How to Choose the Right Safe

A safe is the last line of defense for your cash on hand and important papers, both in a home and in the office. Making sure you’ve invested in the right one can make the difference between keeping your valuables secure and losing precious documents and personal treasures.

Pay attention to fire protection, not just crime prevention

People underestimate the risk of fire. Business owners are rightly scared of burglaries, after all, about 200,000 go down in the country every single year. But fire is not far behind, at about 100,000 separate incidents per year, many of which cause property damage.

When buying a safe, check the fire safety rating. This will usually be measured in the number of hours that the safe can be exposed to a typical fire without being compromised.

These ratings are not 100% accurate, as they are based on a “typical” heat much lower than many fires. If an entire room goes up in a flashover, it’s unlikely that a safe is going to last its full rating.

As a good rule of thumb, a fire rating of less than 1 hour is functionally useless. Try to get with 1-2 hours of safety to ensure your valuables remain protected. If you live in a rural area or a neighbourhood that is underserved, go for over 2.

Check the cash rating

A cash rating is entirely separate from the fire rating. Some safes have amazing cash ratings but terrible fire ratings, and vice versa. You need to consider the two values separately.

A cash rating is less scientific than the fire rating. It is the maximum insurable amount of cash that can go in the safe, as determined by expert examination the strength of the hinges, complexity of the lock, and resistance of the metal casing.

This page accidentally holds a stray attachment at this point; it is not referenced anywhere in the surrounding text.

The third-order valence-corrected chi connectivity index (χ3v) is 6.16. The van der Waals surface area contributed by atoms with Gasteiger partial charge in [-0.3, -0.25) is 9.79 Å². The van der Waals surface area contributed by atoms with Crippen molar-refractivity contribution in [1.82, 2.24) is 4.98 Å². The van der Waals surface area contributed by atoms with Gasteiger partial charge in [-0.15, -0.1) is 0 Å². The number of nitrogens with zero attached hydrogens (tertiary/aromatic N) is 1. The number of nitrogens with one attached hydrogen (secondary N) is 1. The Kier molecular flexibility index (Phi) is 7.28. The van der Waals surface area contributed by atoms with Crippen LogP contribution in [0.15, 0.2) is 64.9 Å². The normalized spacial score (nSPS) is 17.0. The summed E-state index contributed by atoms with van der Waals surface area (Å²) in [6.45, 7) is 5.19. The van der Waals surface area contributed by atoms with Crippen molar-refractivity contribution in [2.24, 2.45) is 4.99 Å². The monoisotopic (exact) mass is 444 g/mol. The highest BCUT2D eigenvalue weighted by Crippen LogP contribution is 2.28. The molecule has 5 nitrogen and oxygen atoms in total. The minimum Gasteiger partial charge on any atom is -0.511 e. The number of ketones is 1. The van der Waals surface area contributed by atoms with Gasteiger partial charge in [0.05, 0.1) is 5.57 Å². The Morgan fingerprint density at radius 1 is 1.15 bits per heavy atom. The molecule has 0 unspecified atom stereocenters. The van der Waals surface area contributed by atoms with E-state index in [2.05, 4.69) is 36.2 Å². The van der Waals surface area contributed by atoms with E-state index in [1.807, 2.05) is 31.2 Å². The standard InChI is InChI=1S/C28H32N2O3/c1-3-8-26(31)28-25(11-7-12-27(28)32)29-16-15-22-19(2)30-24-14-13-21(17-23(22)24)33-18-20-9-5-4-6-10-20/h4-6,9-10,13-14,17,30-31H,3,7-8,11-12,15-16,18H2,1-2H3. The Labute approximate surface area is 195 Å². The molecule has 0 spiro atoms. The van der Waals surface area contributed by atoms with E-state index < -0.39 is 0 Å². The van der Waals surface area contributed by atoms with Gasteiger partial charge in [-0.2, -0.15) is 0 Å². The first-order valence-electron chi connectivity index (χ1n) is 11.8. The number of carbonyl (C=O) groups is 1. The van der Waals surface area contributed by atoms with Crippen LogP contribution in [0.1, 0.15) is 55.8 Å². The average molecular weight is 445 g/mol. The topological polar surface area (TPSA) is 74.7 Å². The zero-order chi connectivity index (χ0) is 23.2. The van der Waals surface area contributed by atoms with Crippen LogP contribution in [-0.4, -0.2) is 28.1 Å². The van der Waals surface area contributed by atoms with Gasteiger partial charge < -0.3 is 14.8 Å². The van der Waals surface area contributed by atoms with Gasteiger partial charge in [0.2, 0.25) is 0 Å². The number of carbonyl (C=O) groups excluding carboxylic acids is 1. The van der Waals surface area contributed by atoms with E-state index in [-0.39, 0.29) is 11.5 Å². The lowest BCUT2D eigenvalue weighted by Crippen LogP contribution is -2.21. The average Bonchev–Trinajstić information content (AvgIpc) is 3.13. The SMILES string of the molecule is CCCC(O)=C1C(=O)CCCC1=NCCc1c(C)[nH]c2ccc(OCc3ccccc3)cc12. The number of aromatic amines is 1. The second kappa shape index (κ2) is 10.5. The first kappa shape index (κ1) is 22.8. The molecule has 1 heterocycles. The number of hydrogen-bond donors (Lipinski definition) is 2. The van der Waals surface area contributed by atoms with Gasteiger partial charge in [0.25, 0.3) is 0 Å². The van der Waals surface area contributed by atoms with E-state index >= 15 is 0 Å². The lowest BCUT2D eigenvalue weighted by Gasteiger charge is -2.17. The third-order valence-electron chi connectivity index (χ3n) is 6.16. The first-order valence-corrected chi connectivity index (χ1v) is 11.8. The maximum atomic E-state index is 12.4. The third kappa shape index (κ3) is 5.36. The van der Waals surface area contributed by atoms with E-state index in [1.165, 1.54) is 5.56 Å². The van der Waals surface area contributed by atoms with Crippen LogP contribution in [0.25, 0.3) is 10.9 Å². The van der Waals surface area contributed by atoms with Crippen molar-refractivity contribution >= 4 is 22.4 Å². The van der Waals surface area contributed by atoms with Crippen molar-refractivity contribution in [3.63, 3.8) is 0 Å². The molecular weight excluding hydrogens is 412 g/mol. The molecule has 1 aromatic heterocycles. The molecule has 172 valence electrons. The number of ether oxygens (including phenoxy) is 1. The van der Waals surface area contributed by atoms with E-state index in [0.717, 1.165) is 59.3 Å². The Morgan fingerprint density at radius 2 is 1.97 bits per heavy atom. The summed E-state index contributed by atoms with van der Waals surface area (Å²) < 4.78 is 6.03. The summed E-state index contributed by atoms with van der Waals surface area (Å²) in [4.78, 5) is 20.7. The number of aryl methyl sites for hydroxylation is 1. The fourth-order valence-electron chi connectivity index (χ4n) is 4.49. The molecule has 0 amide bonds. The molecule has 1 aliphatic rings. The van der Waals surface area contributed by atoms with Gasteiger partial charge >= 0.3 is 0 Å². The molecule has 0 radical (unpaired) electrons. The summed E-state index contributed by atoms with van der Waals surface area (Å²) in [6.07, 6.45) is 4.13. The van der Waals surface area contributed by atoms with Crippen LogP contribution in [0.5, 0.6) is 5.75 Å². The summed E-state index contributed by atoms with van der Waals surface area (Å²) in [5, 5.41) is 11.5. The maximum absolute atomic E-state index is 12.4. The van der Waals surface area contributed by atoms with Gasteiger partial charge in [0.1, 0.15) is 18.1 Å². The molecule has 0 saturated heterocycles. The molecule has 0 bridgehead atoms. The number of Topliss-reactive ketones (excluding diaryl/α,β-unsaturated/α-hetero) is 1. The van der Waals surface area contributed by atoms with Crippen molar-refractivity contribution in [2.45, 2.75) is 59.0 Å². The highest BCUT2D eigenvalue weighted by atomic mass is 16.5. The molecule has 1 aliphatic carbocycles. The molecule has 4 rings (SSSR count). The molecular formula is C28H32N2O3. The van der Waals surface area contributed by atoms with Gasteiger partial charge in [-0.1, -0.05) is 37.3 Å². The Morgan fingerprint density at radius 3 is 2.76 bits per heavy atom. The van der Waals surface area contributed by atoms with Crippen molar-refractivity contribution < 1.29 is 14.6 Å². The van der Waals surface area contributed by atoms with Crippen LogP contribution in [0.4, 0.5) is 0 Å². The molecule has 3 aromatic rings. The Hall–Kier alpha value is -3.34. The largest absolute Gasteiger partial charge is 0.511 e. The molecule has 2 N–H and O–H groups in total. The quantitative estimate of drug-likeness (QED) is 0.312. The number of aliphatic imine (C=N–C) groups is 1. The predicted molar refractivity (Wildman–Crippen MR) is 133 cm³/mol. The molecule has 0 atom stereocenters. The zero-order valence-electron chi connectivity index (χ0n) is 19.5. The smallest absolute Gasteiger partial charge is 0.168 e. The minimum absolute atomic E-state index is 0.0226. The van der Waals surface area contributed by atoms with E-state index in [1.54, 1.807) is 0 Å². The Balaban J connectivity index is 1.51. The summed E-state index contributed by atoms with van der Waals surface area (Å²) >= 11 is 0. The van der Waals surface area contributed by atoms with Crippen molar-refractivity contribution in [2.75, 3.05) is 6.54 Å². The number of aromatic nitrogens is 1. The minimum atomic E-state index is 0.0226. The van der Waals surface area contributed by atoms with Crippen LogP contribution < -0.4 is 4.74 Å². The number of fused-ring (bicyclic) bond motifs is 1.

Just because a safe is rated for a given amount of cash does not mean you need to be limited by that amount. If your business is located in a safe neighbourhood, you may even be able to convince your insurance company to cover a higher amount of on-premises cash than your safe manufacturer suggests.

Additionally, you can roll the dice and just keep non-insurance floats on hand, eating the losses if you do suffer a burglary.

Still, it is good to keep your approximate cash float in mind when shopping for safes. You do not want to pay too much, but you also do not want to have a large float that insurance will not cover.

Always choose the combination lock

In the movies, safecrackers often figure out the combination by hearing when the wheels lock in. In reality, with modern safes, this almost never happens. Combination locks are extremely safe and are much more convenient. Because it’s a lot easier to keep track of a set of numbers than a physical key, buying a combination safe now could save you a lot of hassle later on.

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